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Still-girlish Kristi Yamaguchi maturing fast


FREMONT, Calif. -- "Hi there!" chirps Kristi Yamaguchi, flashing her lip-gloss-pink smile at the next in line.

At 20, she is perhaps the best female figure skater in the world, and hundreds of fans have come to see her at Macy's.

She has been at it for an hour, perched behind a makeshift desk. In front of the black bustier and miniskirt display in the juniors department, she is writing words of inspiration and drawing a loopy flower after each signature she writes on the glossy 8-by-10s of her winning performance at the World Figure Skating Championships last March.

In her black and white houndstooth blazer and straight black skirt, Yamaguchi sits very tall in her seat, her long, thick hair falling about her shoulders and her size-4 flats crossed under her chair. Yamaguchi exudes calmness and control, like a network anchor or an MTV veejay.

This is not the Yamaguchi who left for Canada a year and a half ago. This is the new, confident Yamaguchi, who gets love letters and marriage proposals from fans.

The confidence and self-awareness have not come easily to the shy middle child who never spoke her mind and let her mother and coach make many of her choices for her.

But getting older, moving out and finally realizing her potential have helped Yamaguchi to skate with more feeling and grace.

This new strength may take her all the way to the Olympics in Albertville, France, in February. The U.S. Olympics qualifying competition will be in Orlando, Fla., in January.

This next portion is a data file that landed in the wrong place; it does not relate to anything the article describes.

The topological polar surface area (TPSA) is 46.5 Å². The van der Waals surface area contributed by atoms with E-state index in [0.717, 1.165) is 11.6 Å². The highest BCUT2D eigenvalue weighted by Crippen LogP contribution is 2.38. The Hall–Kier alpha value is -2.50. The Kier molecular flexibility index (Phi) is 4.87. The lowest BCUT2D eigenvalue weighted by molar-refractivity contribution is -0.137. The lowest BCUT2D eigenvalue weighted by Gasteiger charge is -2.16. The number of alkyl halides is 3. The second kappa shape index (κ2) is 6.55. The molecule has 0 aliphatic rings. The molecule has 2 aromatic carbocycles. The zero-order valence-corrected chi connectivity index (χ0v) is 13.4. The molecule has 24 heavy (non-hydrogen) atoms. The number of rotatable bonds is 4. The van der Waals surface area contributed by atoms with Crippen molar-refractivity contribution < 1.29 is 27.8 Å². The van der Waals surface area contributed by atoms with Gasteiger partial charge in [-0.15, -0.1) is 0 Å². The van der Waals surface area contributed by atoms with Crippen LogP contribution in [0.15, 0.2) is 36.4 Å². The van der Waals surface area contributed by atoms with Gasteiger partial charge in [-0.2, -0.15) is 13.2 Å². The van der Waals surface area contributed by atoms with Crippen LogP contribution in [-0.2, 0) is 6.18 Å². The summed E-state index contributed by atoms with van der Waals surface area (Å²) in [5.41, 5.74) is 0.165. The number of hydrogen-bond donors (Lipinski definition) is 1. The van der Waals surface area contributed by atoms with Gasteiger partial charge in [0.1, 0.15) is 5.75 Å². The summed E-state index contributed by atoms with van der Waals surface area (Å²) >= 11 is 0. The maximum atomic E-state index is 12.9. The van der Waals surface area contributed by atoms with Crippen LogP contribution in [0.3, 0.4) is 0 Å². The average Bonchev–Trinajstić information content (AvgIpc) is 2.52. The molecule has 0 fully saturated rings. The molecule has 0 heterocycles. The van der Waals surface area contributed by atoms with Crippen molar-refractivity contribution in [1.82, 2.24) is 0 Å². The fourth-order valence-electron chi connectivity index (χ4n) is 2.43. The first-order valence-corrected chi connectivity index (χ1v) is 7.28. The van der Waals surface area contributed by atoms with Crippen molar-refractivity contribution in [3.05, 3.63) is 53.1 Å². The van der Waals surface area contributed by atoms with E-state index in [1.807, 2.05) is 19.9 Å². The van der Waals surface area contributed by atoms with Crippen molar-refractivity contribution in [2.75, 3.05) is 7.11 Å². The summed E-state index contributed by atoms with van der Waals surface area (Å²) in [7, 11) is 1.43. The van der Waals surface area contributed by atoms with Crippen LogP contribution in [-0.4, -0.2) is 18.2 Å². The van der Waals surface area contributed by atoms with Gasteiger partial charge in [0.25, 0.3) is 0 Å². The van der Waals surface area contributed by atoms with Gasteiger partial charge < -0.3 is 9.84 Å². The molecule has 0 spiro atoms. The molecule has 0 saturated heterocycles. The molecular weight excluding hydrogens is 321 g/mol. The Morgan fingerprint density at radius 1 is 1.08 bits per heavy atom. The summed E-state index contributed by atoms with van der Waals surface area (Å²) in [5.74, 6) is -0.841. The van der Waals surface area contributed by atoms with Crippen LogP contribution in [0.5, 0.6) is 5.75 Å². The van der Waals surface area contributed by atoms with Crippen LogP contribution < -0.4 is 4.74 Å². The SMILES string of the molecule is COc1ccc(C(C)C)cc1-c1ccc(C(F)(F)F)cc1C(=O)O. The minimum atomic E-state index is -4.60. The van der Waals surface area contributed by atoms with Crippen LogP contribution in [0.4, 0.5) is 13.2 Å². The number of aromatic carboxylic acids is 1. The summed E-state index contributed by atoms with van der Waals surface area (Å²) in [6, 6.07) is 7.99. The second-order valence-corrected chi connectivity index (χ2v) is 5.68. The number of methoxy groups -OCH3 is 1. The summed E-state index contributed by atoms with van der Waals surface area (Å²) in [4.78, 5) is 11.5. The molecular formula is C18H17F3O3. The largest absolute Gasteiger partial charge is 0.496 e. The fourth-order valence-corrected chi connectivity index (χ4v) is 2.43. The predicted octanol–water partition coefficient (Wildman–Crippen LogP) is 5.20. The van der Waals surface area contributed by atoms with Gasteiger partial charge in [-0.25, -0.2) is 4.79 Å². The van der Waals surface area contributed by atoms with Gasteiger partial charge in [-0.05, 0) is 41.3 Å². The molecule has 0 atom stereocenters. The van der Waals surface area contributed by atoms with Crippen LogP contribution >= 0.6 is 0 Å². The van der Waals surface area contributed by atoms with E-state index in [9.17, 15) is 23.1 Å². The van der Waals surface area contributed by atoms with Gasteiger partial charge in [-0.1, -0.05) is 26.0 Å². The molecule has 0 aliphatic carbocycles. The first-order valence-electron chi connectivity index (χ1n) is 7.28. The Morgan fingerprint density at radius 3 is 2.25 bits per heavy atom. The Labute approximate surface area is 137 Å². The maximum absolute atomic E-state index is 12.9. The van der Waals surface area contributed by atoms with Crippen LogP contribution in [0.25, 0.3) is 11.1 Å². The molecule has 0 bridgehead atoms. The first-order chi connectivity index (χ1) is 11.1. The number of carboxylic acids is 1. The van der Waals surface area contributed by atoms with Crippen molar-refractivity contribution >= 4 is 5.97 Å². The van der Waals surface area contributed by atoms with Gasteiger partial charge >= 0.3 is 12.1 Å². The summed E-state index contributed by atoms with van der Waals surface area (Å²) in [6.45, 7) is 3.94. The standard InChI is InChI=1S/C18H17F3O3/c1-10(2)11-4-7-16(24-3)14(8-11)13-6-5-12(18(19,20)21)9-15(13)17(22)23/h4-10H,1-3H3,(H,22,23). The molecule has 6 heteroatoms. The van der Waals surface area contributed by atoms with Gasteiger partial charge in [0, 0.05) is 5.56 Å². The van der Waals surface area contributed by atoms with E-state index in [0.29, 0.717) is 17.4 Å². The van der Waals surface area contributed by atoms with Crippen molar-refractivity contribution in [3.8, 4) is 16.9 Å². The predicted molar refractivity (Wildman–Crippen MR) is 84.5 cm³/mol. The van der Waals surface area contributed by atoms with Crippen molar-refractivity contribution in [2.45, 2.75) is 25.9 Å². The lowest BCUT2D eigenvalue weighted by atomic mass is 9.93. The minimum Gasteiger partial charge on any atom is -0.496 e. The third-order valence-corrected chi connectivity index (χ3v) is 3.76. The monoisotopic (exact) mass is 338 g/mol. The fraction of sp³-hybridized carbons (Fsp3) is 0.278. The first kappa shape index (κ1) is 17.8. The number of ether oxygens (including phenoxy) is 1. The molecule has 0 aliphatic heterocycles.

Her coach of 11 years, Christy Kjarsgaard-Ness, and the reason Yamaguchi moved to Canada, says she has seen the change in Yamaguchi.

"She always had the discipline. That was a given," says Kjarsgaard-Ness of Yamaguchi's high school training schedule that had her in bed by 8 p.m. and up before 4 a.m.

But, Kjarsgaard-Ness says, Yamaguchi has something else. Something all top competitors have.

"I didn't know how much was inside her until I watched her in the 1988 World Junior Championships when she won both the women's and the pairs."

Yamaguchi, named the "Up and Coming Artistic Athlete of the Year" by the Women's Sports Foundation in 1988, also won gold medals at Skate America 1990, the 1990 Goodwill Games and the 1990 Nations Cup.

"She's matured tremendously since she's been in Canada," says Kjarsgaard-Ness. "She's more independent and has really taken command of her life. That comes through on the ice."

Yamaguchi still giggles nervously when she's complimented, and she's still quiet around adults. But her self-awareness makes this girlishness charming rather than awkward.

When asked whether any boys have fallen in love with her after seeing her skate, she dodges the issue.

"Oh gosh, I don't know, there've been some fan letters -- it's fun," she says with a big smile that breaks into giggles.

She has had to put off certain things, like a "major serious boyfriend," to keep her life as uncomplicated as possible. "I want to concentrate on skating right now," she says.